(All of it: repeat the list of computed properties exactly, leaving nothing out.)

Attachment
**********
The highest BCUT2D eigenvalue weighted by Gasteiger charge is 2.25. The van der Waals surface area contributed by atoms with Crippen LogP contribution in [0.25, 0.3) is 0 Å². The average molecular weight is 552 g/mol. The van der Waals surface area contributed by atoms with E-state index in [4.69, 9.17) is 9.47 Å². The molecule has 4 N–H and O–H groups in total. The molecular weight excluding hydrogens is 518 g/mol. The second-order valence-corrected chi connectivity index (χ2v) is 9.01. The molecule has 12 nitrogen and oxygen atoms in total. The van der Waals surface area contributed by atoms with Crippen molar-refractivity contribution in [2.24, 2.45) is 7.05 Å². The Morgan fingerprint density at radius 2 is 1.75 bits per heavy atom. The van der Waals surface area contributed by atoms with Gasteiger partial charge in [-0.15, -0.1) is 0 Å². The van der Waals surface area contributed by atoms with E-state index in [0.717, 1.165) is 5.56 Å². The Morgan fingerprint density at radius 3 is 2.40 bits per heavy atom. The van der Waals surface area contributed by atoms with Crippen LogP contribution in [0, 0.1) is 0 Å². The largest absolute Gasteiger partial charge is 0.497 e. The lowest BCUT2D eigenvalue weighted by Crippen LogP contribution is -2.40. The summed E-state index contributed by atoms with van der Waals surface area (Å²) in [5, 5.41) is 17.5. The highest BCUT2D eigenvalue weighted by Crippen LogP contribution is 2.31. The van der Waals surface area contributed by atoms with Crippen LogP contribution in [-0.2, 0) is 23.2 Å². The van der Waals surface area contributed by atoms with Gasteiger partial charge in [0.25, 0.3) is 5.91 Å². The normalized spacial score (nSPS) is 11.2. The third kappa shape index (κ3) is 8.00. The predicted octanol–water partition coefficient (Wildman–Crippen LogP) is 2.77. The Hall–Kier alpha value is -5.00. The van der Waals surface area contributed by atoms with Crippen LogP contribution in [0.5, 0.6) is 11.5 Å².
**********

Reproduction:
The highest BCUT2D eigenvalue weighted by Gasteiger charge is 2.25. The van der Waals surface area contributed by atoms with Crippen LogP contribution in [0.25, 0.3) is 0 Å². The average molecular weight is 552 g/mol. The van der Waals surface area contributed by atoms with E-state index in [4.69, 9.17) is 9.47 Å². The molecule has 4 N–H and O–H groups in total. The molecular weight excluding hydrogens is 518 g/mol. The second-order valence-corrected chi connectivity index (χ2v) is 9.01. The molecule has 12 nitrogen and oxygen atoms in total. The van der Waals surface area contributed by atoms with Crippen molar-refractivity contribution in [2.24, 2.45) is 7.05 Å². The Morgan fingerprint density at radius 2 is 1.75 bits per heavy atom. The van der Waals surface area contributed by atoms with Gasteiger partial charge in [-0.15, -0.1) is 0 Å². The van der Waals surface area contributed by atoms with E-state index in [0.717, 1.165) is 5.56 Å². The Morgan fingerprint density at radius 3 is 2.40 bits per heavy atom. The van der Waals surface area contributed by atoms with Crippen LogP contribution in [0, 0.1) is 0 Å². The largest absolute Gasteiger partial charge is 0.497 e. The lowest BCUT2D eigenvalue weighted by Crippen LogP contribution is -2.40. The summed E-state index contributed by atoms with van der Waals surface area (Å²) in [5, 5.41) is 17.5. The highest BCUT2D eigenvalue weighted by Crippen LogP contribution is 2.31. The van der Waals surface area contributed by atoms with Crippen LogP contribution in [-0.2, 0) is 23.2 Å². The van der Waals surface area contributed by atoms with Gasteiger partial charge in [0.25, 0.3) is 5.91 Å². The normalized spacial score (nSPS) is 11.2. The third kappa shape index (κ3) is 8.00. The predicted octanol–water partition coefficient (Wildman–Crippen LogP) is 2.77. The Hall–Kier alpha value is -5.00. The van der Waals surface area contributed by atoms with Crippen LogP contribution in [0.5, 0.6) is 11.5 Å².